Crabgrass is a drought-tolerant annual weed that often emerges in early summer, and it thrives during the hot weather. It remains active in the lawn throughout the year until frost sets in. As the name suggests, the grass has creeping stems which root freely at the nodes to make it look like a crab.
At a first glance, crabgrass will appear like your other lawn grass. The invasive habit of crabgrass makes it a pest in lawns and cultivated fields. To control, you need to understand when crabgrass germinates and dies, and its key features.
Crabgrass Identification – What it Looks Like
At an early stage, it may be difficult to distinguish crabgrass from other lawn grasses. Crabgrass can come in many shapes, sizes, and textures trying to adapt to your lawn’s conditions. Being an opportunistic weed, it will start emerging in bare spots of your lawn.
Although features may vary depending on the type of crabgrass, this is how to identify crabgrass in your lawn:
After germinating, crabgrass seedling will look like a miniature corn stalk. The plant appears lighter green in color which may eventually change to dark green as it continues to establish itself. Depending on the lawn conditions, mature crabgrass can have smooth or hairy blades.
As crabgrass grows, the leaves will start to branch out. When spreading out, crabgrass will form long branches that shoot out from the stem and turn in sharp angles, making the weed look like crab legs. At maturity, crabgrass continues to put up new shoots from the center, as the very first shoots also keep branching out to the side.
This growth pattern continues until the weed forms dense thick foliage. In a competitive environment where there are other plants, crabgrass will also grow straight upright before the branches begin to fall on the ground as they spread.
Crabgrass has no specific color, it can range from light green to a deep dark green. Sometimes you may not easily identify this weed in your lawn. It is unfortunate that this weed thrives in hardy conditions where common lawn grass may not. That’s why it easily takes over a lawn during drought conditions.
Under proper sunlight and water conditions, crabgrass will blend well with the rest of the lawn grasses and you may notice it at maturity or when in large clamps. Due to its low height, low mowing may not affect it unless you set the blade to the lower setting which may also harm your grass.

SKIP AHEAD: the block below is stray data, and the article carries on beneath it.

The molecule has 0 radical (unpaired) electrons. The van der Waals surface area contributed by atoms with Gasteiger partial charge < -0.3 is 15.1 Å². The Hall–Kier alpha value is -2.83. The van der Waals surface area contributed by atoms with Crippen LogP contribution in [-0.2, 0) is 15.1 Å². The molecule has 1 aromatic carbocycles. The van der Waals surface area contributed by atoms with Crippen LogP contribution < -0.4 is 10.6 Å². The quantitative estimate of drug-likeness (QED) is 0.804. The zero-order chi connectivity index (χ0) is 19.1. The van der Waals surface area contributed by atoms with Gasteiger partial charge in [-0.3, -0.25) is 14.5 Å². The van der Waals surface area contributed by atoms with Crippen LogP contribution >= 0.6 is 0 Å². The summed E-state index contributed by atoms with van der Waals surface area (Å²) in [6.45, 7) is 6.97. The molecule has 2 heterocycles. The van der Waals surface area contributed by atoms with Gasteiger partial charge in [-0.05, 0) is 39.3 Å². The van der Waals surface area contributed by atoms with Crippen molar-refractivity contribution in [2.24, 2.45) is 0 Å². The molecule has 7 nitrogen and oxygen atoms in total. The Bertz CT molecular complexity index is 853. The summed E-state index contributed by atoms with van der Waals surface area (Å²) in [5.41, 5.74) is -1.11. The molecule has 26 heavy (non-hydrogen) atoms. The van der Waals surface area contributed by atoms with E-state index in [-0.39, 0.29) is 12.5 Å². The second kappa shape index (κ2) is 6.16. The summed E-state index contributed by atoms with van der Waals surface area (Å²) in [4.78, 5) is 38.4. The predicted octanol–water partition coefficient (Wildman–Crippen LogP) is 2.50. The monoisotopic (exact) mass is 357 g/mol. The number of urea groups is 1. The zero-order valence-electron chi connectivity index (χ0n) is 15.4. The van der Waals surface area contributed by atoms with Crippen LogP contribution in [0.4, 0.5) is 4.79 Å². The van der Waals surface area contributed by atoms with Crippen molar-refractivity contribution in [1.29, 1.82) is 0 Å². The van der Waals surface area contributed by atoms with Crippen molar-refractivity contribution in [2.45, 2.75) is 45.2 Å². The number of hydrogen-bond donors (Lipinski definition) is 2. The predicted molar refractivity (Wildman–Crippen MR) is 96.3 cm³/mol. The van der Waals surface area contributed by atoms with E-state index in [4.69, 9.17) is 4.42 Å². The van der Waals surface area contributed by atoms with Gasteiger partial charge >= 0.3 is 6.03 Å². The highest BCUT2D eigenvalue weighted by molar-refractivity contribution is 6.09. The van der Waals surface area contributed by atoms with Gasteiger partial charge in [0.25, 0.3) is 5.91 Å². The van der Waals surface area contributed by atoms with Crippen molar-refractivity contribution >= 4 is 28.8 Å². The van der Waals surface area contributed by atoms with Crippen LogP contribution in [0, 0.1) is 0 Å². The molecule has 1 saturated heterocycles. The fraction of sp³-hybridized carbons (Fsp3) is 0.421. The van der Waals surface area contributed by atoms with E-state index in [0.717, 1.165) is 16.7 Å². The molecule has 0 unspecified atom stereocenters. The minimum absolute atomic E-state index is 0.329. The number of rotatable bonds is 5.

Crabgrass dies in the fall as soon as it is hit by frost. As it dies, it leaves behind thousands of seeds that will germinate in the spring through late summer when the soil temperature is above 55°F. Without preventive control, this cycle continues until crabgrass takes over your lawn, pavers, or yards.
Common Types of Crabgrass
The following are common types of crabgrass:
1. Short, or Smooth Crabgrass
This type of crabgrass has smooth and wide stems. It is native to Asia and Europe but common in North America. This weed grows to just 6 inches in height the reason it is also known as short crabgrass.
2. Long, hairy crabgrass
This is a large type of crabgrass that can grow up to 2 feet in height if not cut. It has a hairy stem with longer and wider leaves. It produces long finger-like clusters of flowers. Long, hairy crabgrass is native to Asia, Africa, and Europe.
3. Asian Crabgrass
Also known as tropical crabgrass, Asian crabgrass is native to Asia and Australia and commonly found in the Southern United States. Unlike the other crabgrass types, this one has seed head branches that stem from the same place on flower stems.
4. Southern Crabgrass
Southern crabgrass is native to America, Asia, and Africa. It has long wide leaves with long hairs on the leaf sheath.
Other less common types of crabgrass include Blanket crabgrass, Indian crabgrass, and Texas crabgrass. There are also crabgrass lookalikes which include Dallisgrass, Tall fescue, Johnsongrass, and Quackgrass among others.
Why Crabgrass is Not Welcome
Mature crabgrass is very much noticeable in a lawn. It is easy to spot this coarse-textured yellowish-green grass in your fine-textured grass. Once established, this weed is difficult to control, and unfortunately, it will keep on choking out your desired grass.
Mowing a lawn short is one of the effective ways of controlling weeds but that does not usually apply to crabgrass. Ironically, crabgrass can set seed heads when cut as low as 1/2 inch tall— that’s far lower than recommended healthy mowing heights for most common turf lawns.
Crabgrass cannot be controlled in one growing season due to a high number of viable seeds that will keep germinating in future years. This means you will need to be tactical and more patient to completely eliminate crabgrass from your lawn.
The physical structure of crabgrass is also known for creating perfect hiding and breeding spaces for pests. This doubles the problem of dealing with both weeds and other pests in your lawn.
Crabgrass is an annual weed that thrives throughout until it is killed by frost. Once allowed alongside the grass, crabgrass may overtake the whole lawn by the time you realize it. To effectively control crabgrass in your lawn, you have to identify it and decide whether you will remove it manually or use a chemical herbicide.